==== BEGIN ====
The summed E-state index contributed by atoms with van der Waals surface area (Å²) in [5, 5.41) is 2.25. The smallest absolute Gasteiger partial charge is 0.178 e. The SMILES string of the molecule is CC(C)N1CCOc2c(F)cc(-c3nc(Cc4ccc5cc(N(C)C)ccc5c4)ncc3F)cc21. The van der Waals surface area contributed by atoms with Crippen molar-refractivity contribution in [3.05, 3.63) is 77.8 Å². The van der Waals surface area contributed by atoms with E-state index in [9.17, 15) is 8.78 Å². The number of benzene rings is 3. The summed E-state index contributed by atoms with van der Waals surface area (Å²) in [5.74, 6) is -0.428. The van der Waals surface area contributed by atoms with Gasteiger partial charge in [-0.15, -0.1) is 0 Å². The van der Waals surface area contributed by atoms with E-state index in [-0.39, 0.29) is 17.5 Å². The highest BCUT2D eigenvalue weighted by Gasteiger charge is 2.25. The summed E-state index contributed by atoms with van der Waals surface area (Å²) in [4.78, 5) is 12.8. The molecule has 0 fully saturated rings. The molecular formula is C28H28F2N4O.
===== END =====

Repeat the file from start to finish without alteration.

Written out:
The summed E-state index contributed by atoms with van der Waals surface area (Å²) in [5, 5.41) is 2.25. The smallest absolute Gasteiger partial charge is 0.178 e. The SMILES string of the molecule is CC(C)N1CCOc2c(F)cc(-c3nc(Cc4ccc5cc(N(C)C)ccc5c4)ncc3F)cc21. The van der Waals surface area contributed by atoms with Crippen molar-refractivity contribution in [3.05, 3.63) is 77.8 Å². The van der Waals surface area contributed by atoms with E-state index in [9.17, 15) is 8.78 Å². The number of benzene rings is 3. The summed E-state index contributed by atoms with van der Waals surface area (Å²) in [5.74, 6) is -0.428. The van der Waals surface area contributed by atoms with Gasteiger partial charge in [-0.15, -0.1) is 0 Å². The van der Waals surface area contributed by atoms with E-state index in [-0.39, 0.29) is 17.5 Å². The highest BCUT2D eigenvalue weighted by Gasteiger charge is 2.25. The summed E-state index contributed by atoms with van der Waals surface area (Å²) in [4.78, 5) is 12.8. The molecule has 0 fully saturated rings. The molecular formula is C28H28F2N4O.